Outside, her husband, Allahdita, was grieving but philosophical. “It is God’s will,” he said, shrugging. “There is nothing we can do.”

That’s incorrect. If men had uteruses, “paternity wards” would get resources, ambulances would transport pregnant men to hospitals free of charge, deliveries would be free, and the Group of 8 industrialized nations would make paternal mortality a top priority. One of the most lethal forms of sex discrimination is this systematic inattention to reproductive health care, from family planning to childbirth — so long as those who die are impoverished, voiceless women
.

Lin said...

If one is not allowed to name evil and describe it, it flourishes.

Bonhoeffer wrote a lot about the cheap grace our anonymous friend is advocating.

What I cannot figure out is why he/she is not concerned about the eternal life of the perverts and those who protect them hence promoting the impurity of the Bride. Perhaps a reading of Revelation is in order to understand this fully.

Forgiveness is not a license to sin or cover up sin. That is cheap grace for the pervert and no grace for the victim. Done in the Name of Christ.

Christa Brown said...

Adieu to Mr. Anonymous in Plano, Texas.

Hey... isn't Plano, Texas the home of uber-Baptist-mega-church Prestonwood? Gee... I wonder if Mr. Anonymous in Plano might be connected to Prestonwood. After all, he made a point of telling us that he has "influential Baptist friends" and Prestonwood is considered one of the most "influential" Baptist churches in America. Too bad they don't use some of that "influence" to prod their denomination toward taking proactive measures to combat clergy sex abuse in the way that other major faith groups do.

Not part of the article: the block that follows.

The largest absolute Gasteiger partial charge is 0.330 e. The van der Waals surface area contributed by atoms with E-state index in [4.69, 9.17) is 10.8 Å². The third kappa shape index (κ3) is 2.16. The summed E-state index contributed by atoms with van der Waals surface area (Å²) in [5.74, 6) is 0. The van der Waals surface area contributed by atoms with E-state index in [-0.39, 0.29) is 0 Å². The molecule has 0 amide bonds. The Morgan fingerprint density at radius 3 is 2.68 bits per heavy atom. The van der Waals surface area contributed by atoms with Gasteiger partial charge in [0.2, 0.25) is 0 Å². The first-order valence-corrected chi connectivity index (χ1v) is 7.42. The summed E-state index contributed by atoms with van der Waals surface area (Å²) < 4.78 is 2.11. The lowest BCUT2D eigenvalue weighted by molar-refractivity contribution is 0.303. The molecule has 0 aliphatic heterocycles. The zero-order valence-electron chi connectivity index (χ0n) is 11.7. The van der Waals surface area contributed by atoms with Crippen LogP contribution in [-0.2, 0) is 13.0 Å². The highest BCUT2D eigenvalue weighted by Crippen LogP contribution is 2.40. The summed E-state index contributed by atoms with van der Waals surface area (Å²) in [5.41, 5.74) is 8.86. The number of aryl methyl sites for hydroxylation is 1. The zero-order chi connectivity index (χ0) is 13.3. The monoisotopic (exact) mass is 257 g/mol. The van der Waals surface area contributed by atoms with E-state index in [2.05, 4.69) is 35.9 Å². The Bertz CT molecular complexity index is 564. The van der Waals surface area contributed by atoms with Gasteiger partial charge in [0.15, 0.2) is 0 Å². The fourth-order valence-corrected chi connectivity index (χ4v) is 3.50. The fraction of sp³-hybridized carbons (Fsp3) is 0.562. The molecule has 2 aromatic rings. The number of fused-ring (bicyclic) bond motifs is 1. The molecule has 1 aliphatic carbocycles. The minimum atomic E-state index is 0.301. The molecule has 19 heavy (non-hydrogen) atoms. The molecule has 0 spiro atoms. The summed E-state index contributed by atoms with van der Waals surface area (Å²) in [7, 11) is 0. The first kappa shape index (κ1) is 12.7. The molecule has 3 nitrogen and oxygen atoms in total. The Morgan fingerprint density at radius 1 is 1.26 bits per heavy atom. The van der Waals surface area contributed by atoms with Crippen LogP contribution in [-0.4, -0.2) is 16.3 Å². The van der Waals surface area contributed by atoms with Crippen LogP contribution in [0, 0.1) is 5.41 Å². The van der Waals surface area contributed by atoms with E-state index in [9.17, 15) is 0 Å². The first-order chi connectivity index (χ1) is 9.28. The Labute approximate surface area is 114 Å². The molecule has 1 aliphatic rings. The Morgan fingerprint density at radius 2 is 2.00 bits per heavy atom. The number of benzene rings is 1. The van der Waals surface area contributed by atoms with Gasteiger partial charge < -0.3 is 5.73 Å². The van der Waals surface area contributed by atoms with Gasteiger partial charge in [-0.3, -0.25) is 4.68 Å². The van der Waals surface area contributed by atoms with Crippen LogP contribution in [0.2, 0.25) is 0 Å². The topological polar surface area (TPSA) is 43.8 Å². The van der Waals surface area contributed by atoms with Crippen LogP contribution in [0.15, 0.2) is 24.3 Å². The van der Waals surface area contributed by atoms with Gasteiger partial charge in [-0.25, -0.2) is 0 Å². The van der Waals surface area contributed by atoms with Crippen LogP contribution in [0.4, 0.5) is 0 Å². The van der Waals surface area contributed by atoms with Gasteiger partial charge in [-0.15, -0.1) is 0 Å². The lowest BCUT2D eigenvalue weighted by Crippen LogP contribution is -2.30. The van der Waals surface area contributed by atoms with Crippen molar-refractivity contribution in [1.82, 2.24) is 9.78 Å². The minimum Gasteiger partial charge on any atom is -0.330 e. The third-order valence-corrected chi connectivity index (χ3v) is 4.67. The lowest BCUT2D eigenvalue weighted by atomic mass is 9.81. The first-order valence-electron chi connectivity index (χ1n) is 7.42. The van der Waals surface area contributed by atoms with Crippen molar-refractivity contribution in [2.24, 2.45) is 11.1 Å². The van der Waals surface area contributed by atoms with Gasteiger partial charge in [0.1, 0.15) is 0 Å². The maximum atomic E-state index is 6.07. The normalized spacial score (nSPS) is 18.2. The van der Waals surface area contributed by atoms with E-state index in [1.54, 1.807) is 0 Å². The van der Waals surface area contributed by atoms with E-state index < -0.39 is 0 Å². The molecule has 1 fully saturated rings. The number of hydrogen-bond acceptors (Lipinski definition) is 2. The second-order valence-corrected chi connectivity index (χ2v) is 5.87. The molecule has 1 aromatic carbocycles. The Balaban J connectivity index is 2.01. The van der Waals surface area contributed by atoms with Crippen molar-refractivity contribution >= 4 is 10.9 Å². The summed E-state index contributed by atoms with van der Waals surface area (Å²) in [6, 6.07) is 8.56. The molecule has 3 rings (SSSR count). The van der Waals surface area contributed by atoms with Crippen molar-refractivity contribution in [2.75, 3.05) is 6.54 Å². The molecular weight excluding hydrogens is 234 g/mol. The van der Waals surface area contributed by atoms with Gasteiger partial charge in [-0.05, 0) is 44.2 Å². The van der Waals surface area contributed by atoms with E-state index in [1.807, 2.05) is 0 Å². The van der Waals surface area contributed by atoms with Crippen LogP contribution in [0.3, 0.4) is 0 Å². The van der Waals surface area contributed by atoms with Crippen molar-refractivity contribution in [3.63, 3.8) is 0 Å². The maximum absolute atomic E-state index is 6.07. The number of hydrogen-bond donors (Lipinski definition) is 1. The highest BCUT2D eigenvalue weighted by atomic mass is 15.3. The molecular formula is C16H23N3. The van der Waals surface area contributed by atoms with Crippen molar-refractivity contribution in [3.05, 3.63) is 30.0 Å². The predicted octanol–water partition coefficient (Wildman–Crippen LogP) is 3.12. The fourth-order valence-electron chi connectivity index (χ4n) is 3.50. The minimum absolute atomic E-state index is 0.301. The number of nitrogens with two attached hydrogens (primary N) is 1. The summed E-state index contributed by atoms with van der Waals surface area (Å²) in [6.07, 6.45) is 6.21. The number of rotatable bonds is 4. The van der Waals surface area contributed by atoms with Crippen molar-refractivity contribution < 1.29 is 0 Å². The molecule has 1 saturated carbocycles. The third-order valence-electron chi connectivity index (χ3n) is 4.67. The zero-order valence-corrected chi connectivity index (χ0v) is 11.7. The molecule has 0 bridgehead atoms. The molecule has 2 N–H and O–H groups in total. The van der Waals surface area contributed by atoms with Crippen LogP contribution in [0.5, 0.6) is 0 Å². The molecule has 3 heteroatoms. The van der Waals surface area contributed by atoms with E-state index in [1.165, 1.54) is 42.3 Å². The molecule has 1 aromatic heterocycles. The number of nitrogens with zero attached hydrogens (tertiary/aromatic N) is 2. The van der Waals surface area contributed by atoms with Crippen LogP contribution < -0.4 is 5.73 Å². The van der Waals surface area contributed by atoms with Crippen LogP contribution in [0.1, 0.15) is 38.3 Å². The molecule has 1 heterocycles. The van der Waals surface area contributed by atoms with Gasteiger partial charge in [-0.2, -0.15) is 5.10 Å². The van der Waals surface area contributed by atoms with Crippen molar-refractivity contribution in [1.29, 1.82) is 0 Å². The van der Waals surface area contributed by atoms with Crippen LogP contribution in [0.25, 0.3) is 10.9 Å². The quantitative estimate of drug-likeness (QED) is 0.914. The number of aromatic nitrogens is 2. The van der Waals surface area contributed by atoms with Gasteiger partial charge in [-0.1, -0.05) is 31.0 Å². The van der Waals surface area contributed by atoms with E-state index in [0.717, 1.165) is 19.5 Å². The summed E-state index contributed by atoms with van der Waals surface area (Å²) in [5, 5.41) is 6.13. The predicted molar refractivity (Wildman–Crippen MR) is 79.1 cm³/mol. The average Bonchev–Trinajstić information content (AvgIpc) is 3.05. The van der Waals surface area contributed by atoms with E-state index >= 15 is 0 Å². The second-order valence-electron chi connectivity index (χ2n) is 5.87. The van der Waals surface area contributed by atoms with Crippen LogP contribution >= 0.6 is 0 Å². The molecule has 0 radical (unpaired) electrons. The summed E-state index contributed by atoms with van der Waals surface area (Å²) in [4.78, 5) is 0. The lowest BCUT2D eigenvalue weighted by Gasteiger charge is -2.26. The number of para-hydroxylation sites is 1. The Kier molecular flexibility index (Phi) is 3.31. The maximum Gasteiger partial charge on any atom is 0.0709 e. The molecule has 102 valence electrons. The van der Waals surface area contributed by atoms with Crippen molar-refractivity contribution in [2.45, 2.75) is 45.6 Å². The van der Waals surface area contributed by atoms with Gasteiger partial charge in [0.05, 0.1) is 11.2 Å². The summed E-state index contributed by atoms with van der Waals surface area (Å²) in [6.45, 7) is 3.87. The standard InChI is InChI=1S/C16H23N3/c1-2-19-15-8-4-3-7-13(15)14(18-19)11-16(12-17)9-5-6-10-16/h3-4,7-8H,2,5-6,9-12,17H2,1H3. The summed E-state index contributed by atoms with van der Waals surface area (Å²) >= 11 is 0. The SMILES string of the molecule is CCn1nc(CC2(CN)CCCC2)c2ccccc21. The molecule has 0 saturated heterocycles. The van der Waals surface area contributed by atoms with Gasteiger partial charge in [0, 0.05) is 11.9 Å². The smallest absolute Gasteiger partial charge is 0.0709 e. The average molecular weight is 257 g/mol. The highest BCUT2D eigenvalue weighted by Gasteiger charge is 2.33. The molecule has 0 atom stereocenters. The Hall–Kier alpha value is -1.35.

John said...

Being one of supposed "10%" I say that Mr./Mrs./Ms./? speaks like a true SBC puppet. He in no way speaks for those real men who see a problem, learn about the problem and then seek ways to solve the problem. To be called "kooky" by socalled " influencial baptist friends" proves to old addage that we are known by our enemies.
Just in case some one is hurt by these hurtful remarks, please know that there are many men who support you, do not blame you, and are willing to give you all the time and space you need to fnd a way to deal with what someone else chose to hurt you with.
Viva la 10%!

Anonymous said...

Baptist leaders tend to be impressed with themselves and numbers. The fact that 16 million members is a lie they continue to publish bothers them not one bit, either.

But the real message behind anonymous' comment is the disdain for women that is growing daily in SBC life. Some of it is even perpetuated by women who cannot accept spiritual responsibility.

If you note, Christa, anonymous is more concerned with 'appearances' than truth. A serious problem in many of our churches.

gmommy said...

"In nearly every post you find a way to go back to your own molestation ad nauseum."

DUH! That statement could ONLY be made by an unstable,obsessed,empty(no new nature)person affiliated with those influential people from the SBC who we are always so impressed by.
Too bad we can't toast to his departure! ;)